A pair of studies released in June affirmed the pain many app developers feel with respect to gaining traction in the crowded app economy: smartphone owners only use a limited number of apps per month, and most of their time in apps is concentrated across a very small number of them.
The first study, by Nielsen, revealed that the average number of apps that users open on a monthly basis has remained relatively stable over the past two years between 26.5 and 26.8 (although average time spent in apps per month has increased by more than 50% in the same period).
The second study, by Forrester Research, found that while 85% of time spent using smartphones is spent within apps (as opposed to the mobile web), just five apps accounted for 28% of that time in the US:
(It’s interesting to note that Forrester seems to use the word “native” within the context of this report to refer to apps that come pre-installed on a user’s smartphone.)
Two broad conclusions can be drawn from the combination of these revelations:
The first is that, if an upper limit on the number of apps that users can interact with has been found (and the Nielsen study suggests that it has), then the purpose of mobile marketing must shift to accommodate the market saturation that has caused it.
In other words, if a limit has been reached on the number of apps that users are interacting with, then it means that users are no longer seeking out new apps to install; that users within the app economy have reached a level of contentedness with respect to the provision of entertainment, chat, news, stock information, weather information, etc. on their smartphones and they are not actively seeking new or alternative sources of those things (this was corroborated by another study about one year ago which found that most users download 0 new apps each month).
This is the “known unknowns” problem: if a smartphone owner has a go-to category leader for every known app variant (the aforementioned entertainment, chat, news, etc. list), and her personal network of friends are all using those leading apps, then she has no “known unknown” app needs (that is, her app needs are being met and she has no reason to be proactive about finding new apps).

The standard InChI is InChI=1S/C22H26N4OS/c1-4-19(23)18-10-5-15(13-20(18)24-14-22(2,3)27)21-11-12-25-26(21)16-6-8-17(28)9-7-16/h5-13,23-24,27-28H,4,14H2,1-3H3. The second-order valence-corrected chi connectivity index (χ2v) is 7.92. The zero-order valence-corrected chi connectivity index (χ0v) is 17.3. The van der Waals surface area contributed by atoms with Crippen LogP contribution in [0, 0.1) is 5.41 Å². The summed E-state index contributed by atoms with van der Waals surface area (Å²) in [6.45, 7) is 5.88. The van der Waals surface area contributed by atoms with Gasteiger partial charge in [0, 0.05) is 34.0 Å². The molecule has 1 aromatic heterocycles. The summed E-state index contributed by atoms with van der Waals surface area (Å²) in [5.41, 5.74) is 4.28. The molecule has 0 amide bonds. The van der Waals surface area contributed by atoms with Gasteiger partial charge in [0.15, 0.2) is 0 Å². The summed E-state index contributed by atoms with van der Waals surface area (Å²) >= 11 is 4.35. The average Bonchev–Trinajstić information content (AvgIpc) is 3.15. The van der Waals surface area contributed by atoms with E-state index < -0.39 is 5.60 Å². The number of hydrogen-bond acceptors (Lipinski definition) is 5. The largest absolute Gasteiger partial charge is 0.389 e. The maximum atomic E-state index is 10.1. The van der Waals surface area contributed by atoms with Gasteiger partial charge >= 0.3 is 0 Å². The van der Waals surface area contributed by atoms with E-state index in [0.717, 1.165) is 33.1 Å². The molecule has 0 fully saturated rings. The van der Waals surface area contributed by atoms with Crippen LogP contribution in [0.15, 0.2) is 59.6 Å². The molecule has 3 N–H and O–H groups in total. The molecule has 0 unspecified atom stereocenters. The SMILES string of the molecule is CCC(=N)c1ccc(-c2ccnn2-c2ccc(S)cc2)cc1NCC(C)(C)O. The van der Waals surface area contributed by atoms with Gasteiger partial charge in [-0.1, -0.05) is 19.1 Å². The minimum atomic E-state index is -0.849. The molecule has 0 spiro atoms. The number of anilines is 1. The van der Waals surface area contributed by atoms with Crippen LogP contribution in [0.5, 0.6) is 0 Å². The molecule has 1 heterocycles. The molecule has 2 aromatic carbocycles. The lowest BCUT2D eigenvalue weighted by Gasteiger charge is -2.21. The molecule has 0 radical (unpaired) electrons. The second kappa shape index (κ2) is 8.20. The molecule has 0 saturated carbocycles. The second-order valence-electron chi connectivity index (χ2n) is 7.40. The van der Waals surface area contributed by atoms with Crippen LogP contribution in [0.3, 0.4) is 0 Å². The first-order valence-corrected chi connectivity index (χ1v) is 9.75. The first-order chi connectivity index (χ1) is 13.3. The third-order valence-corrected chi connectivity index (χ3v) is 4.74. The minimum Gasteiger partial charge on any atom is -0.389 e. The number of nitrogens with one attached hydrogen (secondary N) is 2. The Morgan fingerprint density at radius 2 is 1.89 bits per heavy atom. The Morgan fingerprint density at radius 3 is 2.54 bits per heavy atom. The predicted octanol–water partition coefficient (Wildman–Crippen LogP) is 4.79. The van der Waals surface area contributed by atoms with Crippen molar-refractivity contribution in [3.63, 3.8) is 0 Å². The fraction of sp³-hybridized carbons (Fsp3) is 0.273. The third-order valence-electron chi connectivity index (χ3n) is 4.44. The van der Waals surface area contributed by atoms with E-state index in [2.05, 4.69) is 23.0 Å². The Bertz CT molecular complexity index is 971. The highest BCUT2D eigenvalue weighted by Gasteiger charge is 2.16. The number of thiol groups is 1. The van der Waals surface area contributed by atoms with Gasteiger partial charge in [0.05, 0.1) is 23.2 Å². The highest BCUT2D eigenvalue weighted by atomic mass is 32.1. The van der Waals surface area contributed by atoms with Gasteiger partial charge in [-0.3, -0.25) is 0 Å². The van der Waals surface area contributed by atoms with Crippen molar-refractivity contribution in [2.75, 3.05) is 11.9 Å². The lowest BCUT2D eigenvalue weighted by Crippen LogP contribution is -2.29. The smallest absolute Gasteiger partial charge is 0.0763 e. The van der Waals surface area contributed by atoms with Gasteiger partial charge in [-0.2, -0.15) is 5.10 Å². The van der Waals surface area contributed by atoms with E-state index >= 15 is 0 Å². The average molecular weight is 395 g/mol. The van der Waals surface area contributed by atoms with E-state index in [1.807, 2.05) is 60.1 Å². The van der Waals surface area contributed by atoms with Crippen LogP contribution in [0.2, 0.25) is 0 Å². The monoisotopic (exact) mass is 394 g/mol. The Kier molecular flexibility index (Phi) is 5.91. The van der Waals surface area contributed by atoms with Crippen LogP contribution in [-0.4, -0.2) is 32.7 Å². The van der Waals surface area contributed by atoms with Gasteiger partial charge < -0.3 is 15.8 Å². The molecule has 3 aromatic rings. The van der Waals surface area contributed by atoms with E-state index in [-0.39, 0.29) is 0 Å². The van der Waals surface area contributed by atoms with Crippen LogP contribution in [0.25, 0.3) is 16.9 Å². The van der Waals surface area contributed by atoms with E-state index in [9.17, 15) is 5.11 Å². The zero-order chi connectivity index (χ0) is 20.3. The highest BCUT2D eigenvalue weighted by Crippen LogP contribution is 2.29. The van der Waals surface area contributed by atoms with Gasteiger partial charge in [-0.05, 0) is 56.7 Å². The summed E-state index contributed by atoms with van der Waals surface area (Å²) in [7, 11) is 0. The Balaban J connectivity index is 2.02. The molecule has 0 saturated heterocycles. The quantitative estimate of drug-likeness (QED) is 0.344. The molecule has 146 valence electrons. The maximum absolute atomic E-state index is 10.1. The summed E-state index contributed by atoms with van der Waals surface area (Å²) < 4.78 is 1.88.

This avails developers of only two options for getting their apps into the hands of new users: aggressive marketing that showcases the obvious and significant benefits of their apps over entrenched category leaders, or creating demand for a new app category: an “unknown unknown”. A good example of an “unknown unknown” category is the the set of apps that has emerged to integrate directly with Facebook Messenger.
The second conclusion that can be drawn from this data is that search is a wholly inappropriate means of app discovery. There exist some conceptual deficiencies of search for discovery on any platform (calling back the “unknown unknown” discussion: how does one search for a product that serves a completely novel, unprecedented purpose?), but specific to mobile, search is a terrible way of surfacing new products, for a multitude of reasons:
1) Mobile is not an open ecosystem. The desktop web is a seemingly infinite mass of content that is parsed through and explored through search engines that are incentivized to serve the most relevant results for leading, intent-driven queries (along with ads). This isn’t necessarily true for the app ecosystem platform operators; they have separate sets of incentives, and they have the means of prioritizing the apps that best serve those incentives (which aren’t relevant to web-based search engines).
Besides, the processes of search on mobile and desktop are fundamentally incomparable: one involves loading up a storefront that basically serves as a set of billboards, and the other involves navigating to a page that is designed to be as austere, sterile, and seemingly objective as possible.
2) There can never be a PageRank equivalent on mobile. Deep linking is a marketing tool, not a quality proxy.
3) Textual analysis is not an appropriate way to index apps. Text analysis and classification makes sense for content that is meant to be consumed (eg. text-based websites), but it doesn’t make sense for interaction-driven content. What would a textual analysis say about Snapchat? Giphy for Facebook Messenger? A banking app?
When the only relevant text for an app to be qualified through is a limited set of keywords submitted as meta data to an app platform, then the value of those keywords immediately evaporates as they become optimized for absolute visibility. If a PageRank equivalent can’t exist, then the platform operators have no means of punishing bad actors.
For these reasons, search plays a minimal role in app distribution; the largest mobile developers, especially game developers, spend lavishly on marketing, and the Top 10 downloaded chart is now comprised almost entirely of either unbundled apps from pre-mobile behemoths (Facebook, Pandora, Netflix, Google) and viral phenomena, as evidenced from today’s chart ranks (iPhone / US):
Of the apps in the Top 10, only two — Snapchat and Arrow, a game from viral studio Ketchapp — are from developers that didn’t have massive user bases before the App Store launched in 2009.